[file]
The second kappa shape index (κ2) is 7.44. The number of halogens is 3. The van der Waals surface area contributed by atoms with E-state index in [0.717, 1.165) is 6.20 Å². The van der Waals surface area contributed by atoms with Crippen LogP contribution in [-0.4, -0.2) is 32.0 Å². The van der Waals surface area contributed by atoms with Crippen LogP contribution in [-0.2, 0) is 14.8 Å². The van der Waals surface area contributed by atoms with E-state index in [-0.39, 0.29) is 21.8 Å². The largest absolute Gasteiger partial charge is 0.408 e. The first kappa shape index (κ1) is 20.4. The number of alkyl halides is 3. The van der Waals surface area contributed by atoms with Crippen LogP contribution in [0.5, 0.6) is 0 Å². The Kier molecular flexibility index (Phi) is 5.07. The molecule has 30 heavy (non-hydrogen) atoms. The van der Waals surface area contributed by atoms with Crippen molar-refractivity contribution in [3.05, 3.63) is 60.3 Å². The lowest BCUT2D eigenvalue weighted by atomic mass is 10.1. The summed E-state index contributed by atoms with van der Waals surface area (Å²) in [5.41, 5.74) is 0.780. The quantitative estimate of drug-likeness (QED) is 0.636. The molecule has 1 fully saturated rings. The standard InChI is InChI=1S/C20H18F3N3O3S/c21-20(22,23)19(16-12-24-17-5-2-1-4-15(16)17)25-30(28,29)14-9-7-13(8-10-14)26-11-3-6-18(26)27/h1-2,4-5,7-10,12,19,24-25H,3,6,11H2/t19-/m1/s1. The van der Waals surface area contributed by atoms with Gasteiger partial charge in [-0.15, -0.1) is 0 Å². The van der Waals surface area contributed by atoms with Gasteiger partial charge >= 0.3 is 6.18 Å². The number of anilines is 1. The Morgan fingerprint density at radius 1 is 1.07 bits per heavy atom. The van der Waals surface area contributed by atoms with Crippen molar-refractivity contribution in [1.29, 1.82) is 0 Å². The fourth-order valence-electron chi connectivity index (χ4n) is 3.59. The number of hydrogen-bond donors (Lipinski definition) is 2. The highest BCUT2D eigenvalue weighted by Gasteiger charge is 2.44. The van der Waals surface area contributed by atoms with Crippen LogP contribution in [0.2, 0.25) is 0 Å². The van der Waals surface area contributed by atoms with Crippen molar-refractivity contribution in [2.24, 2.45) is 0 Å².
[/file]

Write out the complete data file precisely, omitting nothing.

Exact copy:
The second kappa shape index (κ2) is 7.44. The number of halogens is 3. The van der Waals surface area contributed by atoms with E-state index in [0.717, 1.165) is 6.20 Å². The van der Waals surface area contributed by atoms with Crippen LogP contribution in [-0.4, -0.2) is 32.0 Å². The van der Waals surface area contributed by atoms with Crippen LogP contribution in [-0.2, 0) is 14.8 Å². The van der Waals surface area contributed by atoms with E-state index in [-0.39, 0.29) is 21.8 Å². The largest absolute Gasteiger partial charge is 0.408 e. The first kappa shape index (κ1) is 20.4. The number of alkyl halides is 3. The van der Waals surface area contributed by atoms with Crippen LogP contribution in [0.5, 0.6) is 0 Å². The Kier molecular flexibility index (Phi) is 5.07. The molecule has 30 heavy (non-hydrogen) atoms. The van der Waals surface area contributed by atoms with Crippen molar-refractivity contribution in [3.05, 3.63) is 60.3 Å². The lowest BCUT2D eigenvalue weighted by atomic mass is 10.1. The summed E-state index contributed by atoms with van der Waals surface area (Å²) in [5.41, 5.74) is 0.780. The quantitative estimate of drug-likeness (QED) is 0.636. The molecule has 1 fully saturated rings. The standard InChI is InChI=1S/C20H18F3N3O3S/c21-20(22,23)19(16-12-24-17-5-2-1-4-15(16)17)25-30(28,29)14-9-7-13(8-10-14)26-11-3-6-18(26)27/h1-2,4-5,7-10,12,19,24-25H,3,6,11H2/t19-/m1/s1. The van der Waals surface area contributed by atoms with Gasteiger partial charge in [-0.15, -0.1) is 0 Å². The van der Waals surface area contributed by atoms with Gasteiger partial charge >= 0.3 is 6.18 Å². The number of anilines is 1. The Morgan fingerprint density at radius 1 is 1.07 bits per heavy atom. The van der Waals surface area contributed by atoms with Crippen molar-refractivity contribution in [1.29, 1.82) is 0 Å². The fourth-order valence-electron chi connectivity index (χ4n) is 3.59. The number of hydrogen-bond donors (Lipinski definition) is 2. The highest BCUT2D eigenvalue weighted by Gasteiger charge is 2.44. The van der Waals surface area contributed by atoms with Crippen LogP contribution in [0.2, 0.25) is 0 Å². The van der Waals surface area contributed by atoms with Crippen molar-refractivity contribution in [2.24, 2.45) is 0 Å².